Google at least have to purchase each book that they copied?

          On October 28, 2008 the Authors Guild, the Association of American Publishers, and Google announced that they had settled Authors Guild v. Google. Google agreed to a $125 million payout, $45 million of that to be paid to rightsholders whose books were scanned without permission.

          cite [wikipedia.org]

          Note that these authors were not aggrieved, they were simply complainants. Not one of them alleged that google copied THEIR book fro the universities that partnered with google.

        • by nbauman (624611)

          If I have a CD, I have a right to make a backup.

          If a library owns a book, they have a right to scan it (or even to make a photocopy of a rare book for archival purposes). They have a right to use that scan within their building, or campus, to transmit to one other computer terminal at a time.

          Google made a deal with the libraries. That's how they scanned the books. The libraries agreed to let Google distribute snippits. You can go into a library and photocopy several pages from a book.

      • by Roogna (9643)

        So it's fair use if I go to the library and scan every book there. As long as I only share snippets it's somehow legal? Why do I feel like that would somehow not be how the courts would see it with an individual...

    • Re:Defense? (Score:5, Insightful)

      by bfields (66644) on Monday December 05, 2011 @08:58PM (#38275340) Homepage

      "What is Google's defense?"

      They're not distributing copies of books--they're doing searches and returning small snippets. The books are scanned, with the permission of their owners, only in order to allow those searches.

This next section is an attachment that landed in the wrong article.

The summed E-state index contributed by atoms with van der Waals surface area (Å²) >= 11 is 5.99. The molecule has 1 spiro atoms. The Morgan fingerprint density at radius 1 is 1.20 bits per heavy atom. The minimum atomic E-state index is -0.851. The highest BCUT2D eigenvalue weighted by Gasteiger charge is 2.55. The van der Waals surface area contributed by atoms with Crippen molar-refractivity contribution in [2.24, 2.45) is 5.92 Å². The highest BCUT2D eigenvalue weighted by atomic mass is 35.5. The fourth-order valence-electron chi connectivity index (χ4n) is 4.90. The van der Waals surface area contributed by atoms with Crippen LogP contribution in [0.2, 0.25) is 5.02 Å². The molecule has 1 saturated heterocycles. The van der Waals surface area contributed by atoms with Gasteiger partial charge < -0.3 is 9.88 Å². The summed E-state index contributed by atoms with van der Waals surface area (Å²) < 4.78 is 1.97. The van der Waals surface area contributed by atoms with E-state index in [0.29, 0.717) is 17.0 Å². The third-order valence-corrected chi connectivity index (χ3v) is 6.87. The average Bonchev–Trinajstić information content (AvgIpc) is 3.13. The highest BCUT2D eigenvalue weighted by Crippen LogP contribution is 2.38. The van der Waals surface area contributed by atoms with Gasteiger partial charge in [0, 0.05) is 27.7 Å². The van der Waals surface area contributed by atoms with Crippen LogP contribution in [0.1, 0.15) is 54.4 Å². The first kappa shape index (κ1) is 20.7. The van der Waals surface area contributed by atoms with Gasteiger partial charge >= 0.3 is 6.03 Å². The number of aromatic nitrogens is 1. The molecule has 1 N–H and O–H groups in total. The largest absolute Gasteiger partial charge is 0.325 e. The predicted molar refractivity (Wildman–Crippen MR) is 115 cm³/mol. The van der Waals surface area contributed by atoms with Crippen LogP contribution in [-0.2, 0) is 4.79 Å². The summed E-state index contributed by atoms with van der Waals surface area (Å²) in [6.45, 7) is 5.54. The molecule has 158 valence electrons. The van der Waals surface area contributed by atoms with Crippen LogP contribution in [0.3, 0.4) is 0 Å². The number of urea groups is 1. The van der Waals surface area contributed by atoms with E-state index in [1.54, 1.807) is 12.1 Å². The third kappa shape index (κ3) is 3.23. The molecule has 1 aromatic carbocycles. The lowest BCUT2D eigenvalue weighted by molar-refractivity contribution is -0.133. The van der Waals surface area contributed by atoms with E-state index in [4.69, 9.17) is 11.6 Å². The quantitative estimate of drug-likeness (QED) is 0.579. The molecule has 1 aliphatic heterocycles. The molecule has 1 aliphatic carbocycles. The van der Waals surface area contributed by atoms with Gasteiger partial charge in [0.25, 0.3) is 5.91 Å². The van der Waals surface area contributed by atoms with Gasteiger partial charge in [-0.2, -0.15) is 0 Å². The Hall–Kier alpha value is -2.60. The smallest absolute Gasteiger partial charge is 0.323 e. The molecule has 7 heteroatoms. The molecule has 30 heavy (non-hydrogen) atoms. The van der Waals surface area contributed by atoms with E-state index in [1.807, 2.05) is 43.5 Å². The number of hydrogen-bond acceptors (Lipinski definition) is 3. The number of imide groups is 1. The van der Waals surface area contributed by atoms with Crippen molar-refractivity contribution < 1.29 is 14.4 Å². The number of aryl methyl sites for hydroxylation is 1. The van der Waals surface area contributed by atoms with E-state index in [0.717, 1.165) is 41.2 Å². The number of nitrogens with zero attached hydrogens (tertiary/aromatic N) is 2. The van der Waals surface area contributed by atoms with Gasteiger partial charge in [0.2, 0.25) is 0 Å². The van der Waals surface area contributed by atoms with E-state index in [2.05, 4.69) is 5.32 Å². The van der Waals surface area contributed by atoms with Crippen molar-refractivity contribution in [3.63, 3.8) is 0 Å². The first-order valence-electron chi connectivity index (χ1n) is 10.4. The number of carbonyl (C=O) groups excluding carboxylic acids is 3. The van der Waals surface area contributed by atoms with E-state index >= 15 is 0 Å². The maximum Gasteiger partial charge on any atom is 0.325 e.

I would have thought first-sale rights would permit the owners of books to have their own copies scanned, and that fair use would permit Google to search them and return snippets.

      None of this cuts into the publisher's traditional source of profits at all, as the publisher is still who a member of the public goes to to get a copy of the book.

      If we really think copyright holders should have complete control over how every copy of their work is *used*, not only distributed, then they should have cut off the problem at the source and forbidden libraries....

      • "What is Google's defense?"

        They're not distributing copies of books--they're doing searches and returning small snippets. The books are scanned, with the permission of their owners, only in order to allow those searches.

        Except... They're not returning snippets, they're often returning as much as half or more of the book. And they're not doing it without the authors or right's holders permission. So, you're pretty much wrong on both counts - and so is Google. They've kept the suits alive with a variety of

      • by codegen (103601)

        I would have thought first-sale rights would permit the owners of books to have their own copies scanned, and that fair use would permit Google to search them and return snippets.

        First sale rights means that I am allowed to sell the copy of a book that I bought. First sale rights does not allow me to let you scan my copy of the book. If Google had bought the books to scan, then you might have a point, but they are scanning books that they do not own.